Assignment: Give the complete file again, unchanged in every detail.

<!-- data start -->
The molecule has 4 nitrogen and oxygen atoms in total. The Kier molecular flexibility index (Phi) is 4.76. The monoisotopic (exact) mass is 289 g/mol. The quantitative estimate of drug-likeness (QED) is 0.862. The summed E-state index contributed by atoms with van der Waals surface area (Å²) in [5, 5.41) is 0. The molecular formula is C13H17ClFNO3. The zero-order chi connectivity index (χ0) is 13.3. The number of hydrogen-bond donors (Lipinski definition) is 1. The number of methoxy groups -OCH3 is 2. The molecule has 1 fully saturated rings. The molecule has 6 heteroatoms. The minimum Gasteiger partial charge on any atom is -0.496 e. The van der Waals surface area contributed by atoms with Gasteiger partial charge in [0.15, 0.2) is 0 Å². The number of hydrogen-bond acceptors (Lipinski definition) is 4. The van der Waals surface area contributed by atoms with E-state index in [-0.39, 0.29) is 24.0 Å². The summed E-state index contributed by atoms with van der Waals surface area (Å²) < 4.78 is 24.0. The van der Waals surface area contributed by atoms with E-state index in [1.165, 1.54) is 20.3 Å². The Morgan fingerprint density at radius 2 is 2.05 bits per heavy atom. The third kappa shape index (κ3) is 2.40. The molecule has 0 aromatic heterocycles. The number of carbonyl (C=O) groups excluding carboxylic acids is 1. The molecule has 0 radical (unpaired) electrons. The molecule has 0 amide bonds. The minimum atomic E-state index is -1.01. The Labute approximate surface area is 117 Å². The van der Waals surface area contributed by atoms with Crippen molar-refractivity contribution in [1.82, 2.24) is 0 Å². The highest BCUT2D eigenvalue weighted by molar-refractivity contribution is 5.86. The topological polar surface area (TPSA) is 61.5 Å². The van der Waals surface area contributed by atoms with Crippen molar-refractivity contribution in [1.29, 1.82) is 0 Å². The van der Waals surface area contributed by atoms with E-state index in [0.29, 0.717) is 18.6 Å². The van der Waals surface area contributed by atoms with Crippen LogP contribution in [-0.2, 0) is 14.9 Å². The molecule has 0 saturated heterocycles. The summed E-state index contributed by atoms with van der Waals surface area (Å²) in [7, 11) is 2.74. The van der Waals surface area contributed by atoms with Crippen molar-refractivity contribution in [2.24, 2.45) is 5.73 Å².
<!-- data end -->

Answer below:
The molecule has 4 nitrogen and oxygen atoms in total. The Kier molecular flexibility index (Phi) is 4.76. The monoisotopic (exact) mass is 289 g/mol. The quantitative estimate of drug-likeness (QED) is 0.862. The summed E-state index contributed by atoms with van der Waals surface area (Å²) in [5, 5.41) is 0. The molecular formula is C13H17ClFNO3. The zero-order chi connectivity index (χ0) is 13.3. The number of hydrogen-bond donors (Lipinski definition) is 1. The number of methoxy groups -OCH3 is 2. The molecule has 1 fully saturated rings. The molecule has 6 heteroatoms. The minimum Gasteiger partial charge on any atom is -0.496 e. The van der Waals surface area contributed by atoms with Gasteiger partial charge in [0.15, 0.2) is 0 Å². The number of hydrogen-bond acceptors (Lipinski definition) is 4. The van der Waals surface area contributed by atoms with E-state index in [-0.39, 0.29) is 24.0 Å². The summed E-state index contributed by atoms with van der Waals surface area (Å²) < 4.78 is 24.0. The van der Waals surface area contributed by atoms with E-state index in [1.165, 1.54) is 20.3 Å². The Morgan fingerprint density at radius 2 is 2.05 bits per heavy atom. The third kappa shape index (κ3) is 2.40. The molecule has 0 aromatic heterocycles. The number of carbonyl (C=O) groups excluding carboxylic acids is 1. The molecule has 0 radical (unpaired) electrons. The molecule has 0 amide bonds. The minimum atomic E-state index is -1.01. The Labute approximate surface area is 117 Å². The van der Waals surface area contributed by atoms with Crippen molar-refractivity contribution in [1.82, 2.24) is 0 Å². The highest BCUT2D eigenvalue weighted by molar-refractivity contribution is 5.86. The topological polar surface area (TPSA) is 61.5 Å². The van der Waals surface area contributed by atoms with Crippen molar-refractivity contribution in [1.29, 1.82) is 0 Å². The van der Waals surface area contributed by atoms with E-state index in [0.29, 0.717) is 18.6 Å². The van der Waals surface area contributed by atoms with Crippen LogP contribution in [-0.2, 0) is 14.9 Å². The molecule has 0 saturated heterocycles. The summed E-state index contributed by atoms with van der Waals surface area (Å²) in [7, 11) is 2.74. The van der Waals surface area contributed by atoms with Crippen molar-refractivity contribution in [2.24, 2.45) is 5.73 Å².